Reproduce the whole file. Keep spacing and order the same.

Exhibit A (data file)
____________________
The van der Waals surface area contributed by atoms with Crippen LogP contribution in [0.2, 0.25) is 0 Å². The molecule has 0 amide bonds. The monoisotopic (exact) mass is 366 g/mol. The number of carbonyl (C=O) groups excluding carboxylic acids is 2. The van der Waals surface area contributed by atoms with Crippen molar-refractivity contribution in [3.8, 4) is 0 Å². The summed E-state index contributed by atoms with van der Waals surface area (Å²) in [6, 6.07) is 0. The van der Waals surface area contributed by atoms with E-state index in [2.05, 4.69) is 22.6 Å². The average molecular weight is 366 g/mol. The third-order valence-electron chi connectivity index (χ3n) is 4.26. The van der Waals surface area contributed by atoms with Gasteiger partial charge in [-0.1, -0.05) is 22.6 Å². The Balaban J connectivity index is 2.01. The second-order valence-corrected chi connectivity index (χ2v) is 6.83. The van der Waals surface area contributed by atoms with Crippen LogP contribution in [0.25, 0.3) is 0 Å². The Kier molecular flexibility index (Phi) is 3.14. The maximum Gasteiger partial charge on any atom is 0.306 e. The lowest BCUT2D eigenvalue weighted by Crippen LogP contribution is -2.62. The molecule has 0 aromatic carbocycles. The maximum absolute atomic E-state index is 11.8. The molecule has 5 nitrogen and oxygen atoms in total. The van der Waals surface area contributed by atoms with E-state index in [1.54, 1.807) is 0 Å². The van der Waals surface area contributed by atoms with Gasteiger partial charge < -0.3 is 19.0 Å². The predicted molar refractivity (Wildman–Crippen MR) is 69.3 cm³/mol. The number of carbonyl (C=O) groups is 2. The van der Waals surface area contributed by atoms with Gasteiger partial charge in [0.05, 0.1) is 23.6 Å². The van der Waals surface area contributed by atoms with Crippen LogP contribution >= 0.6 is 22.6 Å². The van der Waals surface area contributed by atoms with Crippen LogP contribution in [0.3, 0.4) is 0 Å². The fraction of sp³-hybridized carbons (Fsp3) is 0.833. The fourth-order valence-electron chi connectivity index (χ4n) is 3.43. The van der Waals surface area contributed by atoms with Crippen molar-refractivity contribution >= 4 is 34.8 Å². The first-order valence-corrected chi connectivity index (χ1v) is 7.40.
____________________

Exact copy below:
The van der Waals surface area contributed by atoms with Crippen LogP contribution in [0.2, 0.25) is 0 Å². The molecule has 0 amide bonds. The monoisotopic (exact) mass is 366 g/mol. The number of carbonyl (C=O) groups excluding carboxylic acids is 2. The van der Waals surface area contributed by atoms with Crippen molar-refractivity contribution in [3.8, 4) is 0 Å². The summed E-state index contributed by atoms with van der Waals surface area (Å²) in [6, 6.07) is 0. The van der Waals surface area contributed by atoms with E-state index in [2.05, 4.69) is 22.6 Å². The average molecular weight is 366 g/mol. The third-order valence-electron chi connectivity index (χ3n) is 4.26. The van der Waals surface area contributed by atoms with Gasteiger partial charge in [-0.1, -0.05) is 22.6 Å². The Balaban J connectivity index is 2.01. The second-order valence-corrected chi connectivity index (χ2v) is 6.83. The van der Waals surface area contributed by atoms with Crippen LogP contribution in [0.25, 0.3) is 0 Å². The Kier molecular flexibility index (Phi) is 3.14. The maximum Gasteiger partial charge on any atom is 0.306 e. The lowest BCUT2D eigenvalue weighted by Crippen LogP contribution is -2.62. The molecule has 0 aromatic carbocycles. The maximum absolute atomic E-state index is 11.8. The molecule has 5 nitrogen and oxygen atoms in total. The van der Waals surface area contributed by atoms with E-state index in [1.54, 1.807) is 0 Å². The van der Waals surface area contributed by atoms with Gasteiger partial charge < -0.3 is 19.0 Å². The predicted molar refractivity (Wildman–Crippen MR) is 69.3 cm³/mol. The number of carbonyl (C=O) groups is 2. The van der Waals surface area contributed by atoms with Gasteiger partial charge in [0.05, 0.1) is 23.6 Å². The van der Waals surface area contributed by atoms with Crippen LogP contribution >= 0.6 is 22.6 Å². The van der Waals surface area contributed by atoms with Crippen LogP contribution in [0.3, 0.4) is 0 Å². The fraction of sp³-hybridized carbons (Fsp3) is 0.833. The fourth-order valence-electron chi connectivity index (χ4n) is 3.43. The van der Waals surface area contributed by atoms with Crippen molar-refractivity contribution >= 4 is 34.8 Å². The first-order valence-corrected chi connectivity index (χ1v) is 7.40.